Friday, September 29, 2006

What a newspaper should be

So WTF is up with the Argus Leader's new format? Compare this to The Times' format. On which site can you actually find the news?

This is just the latest in what has been an unpleasant, six-year relationship between me and the Argus Leader.

It began when I moved here and read a headline that was something to the effect of "What those Jewish people do in their temple." OK, I'm embellishing just a bit. But it was clear from the tone of the piece that the Jews in town - people who subscribe to the paper and who are part of its regular readership - were "other."

And it didn't help that in the past, on more than one occasion, I had unpleasant dealings with the subscription department (which I suspect is one woman who is really, really bad at her job). She didn't know the rates, she didn't know the different deals (when I tried to get the Friday-Saturday-Sunday delivery at the special reduced rate, she didn't know what I was talking about, said so, and said she'd charge me more for it), and clearly wasn't interested in working with customers. I wasn't exactly impressed.

I thought our relationship had hit its lowest point when the paper, in the face of everything that resembled common sense, endorsed Bush for president in the last election. Even for South Dakota, that made little sense. And it was clear (to us on the outside, but I actually heard it from someone on the inside) that this endorsement was not the true sentiment of the editorial board, but rather a decision that was made so as not to alienate the people with the money.

But that's nothing. The Argus Leader is also the paper that refused to take a stand on the abortion ban. The ONLY newspaper of note in the region. The one that does indeed publish editorials on a regular basis. Apparently, the folks at the Argus Leader decided that it would just be too risky to take a stand because either way, that stand would cost them. And this is just not acceptable. If you are going to run a newspaper and publish editorials, then you have a professional obligation to comment on the important issues of the day.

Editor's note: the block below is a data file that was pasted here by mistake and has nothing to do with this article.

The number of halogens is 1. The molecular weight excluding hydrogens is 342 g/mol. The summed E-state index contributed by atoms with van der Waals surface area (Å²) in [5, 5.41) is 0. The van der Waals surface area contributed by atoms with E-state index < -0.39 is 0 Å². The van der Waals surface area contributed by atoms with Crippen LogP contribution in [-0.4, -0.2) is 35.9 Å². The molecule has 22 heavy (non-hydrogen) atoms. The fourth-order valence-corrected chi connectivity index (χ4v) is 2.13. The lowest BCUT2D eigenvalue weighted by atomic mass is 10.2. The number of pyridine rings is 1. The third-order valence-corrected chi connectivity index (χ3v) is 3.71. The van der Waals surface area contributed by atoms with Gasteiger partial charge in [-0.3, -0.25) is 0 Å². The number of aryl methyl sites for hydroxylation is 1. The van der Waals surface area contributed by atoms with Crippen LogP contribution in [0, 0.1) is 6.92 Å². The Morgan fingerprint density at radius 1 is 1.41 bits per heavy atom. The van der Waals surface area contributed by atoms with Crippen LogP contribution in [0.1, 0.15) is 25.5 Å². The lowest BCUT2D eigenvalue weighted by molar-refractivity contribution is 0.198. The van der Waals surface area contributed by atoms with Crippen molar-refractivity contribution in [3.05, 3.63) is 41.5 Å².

This caving in under political pressure is evident, not just to South Dakotans, but to people across the country. As Katha Pollitt wrote about the Argus Leader in her column for The Nation, "Showing the strength of antichoice sentiment...The state's largest newspaper, the Argus Leader, announced in an awkward editorial statement that it would take no position on the ban. Given that this was probably the only chance editorial board members will ever have to stand in the national spotlight, you know that had to hurt."

And now, the Argus Leader is failing to report stories that one would think journalists would be lining up to cover. When Dr. Maria Bell spoke about threats to women's health under the abortion ban - certainly an issue of interest to readers and just as certainly an issue that has been underreported - the Argus Leader didn't even bother to run a story.

And the last straw: the Argus Leader ran a story yesterday on Sen. Tim Johnson's automated calls to SD voters asking them to oppose the abortion ban. This isn't news; we've known since forever that he didn't support the ban. What IS news, but is nevertheless buried in the story, is that JOHN THUNE opposes the ban. The Argus Leader headline for this story was "Johnson adds voice to debate on abortion law." Nothing at all about Thune. If you didn't read the story carefully all the way through, you'd miss it.

But in contrast, let's look at how station KTIV in Sioux City, IA, covered this same story: Thune Favors Abortion-Ban Exceptions. See? They're focusing on the part of the story that is actually NEWS.

While I was writing this, I got a phone call from my father-in-law, who thinks I'm being too hard on a paper that is most certainly worried about its survival if it appears to be too liberal. And I'm sympathetic to this concern - I really am. Perhaps the problem is that I think journalism is - or should be - a noble profession. It's supposed to be about reporting the truth, about telling the people what is going on. We, the people, depend on our news media to do this, and instead of real reporting from the Argus Leader we are getting a confusing website with few actual news stories, pulled punches, and a refusal to cover unpopular issues. This is not what a newspaper ought to be. People have died for the right to print the truth. If journalists can walk, literally, into the line of fire in Iraq and elsewhere to cover a story, can't the Argus Leader take a stand at home?

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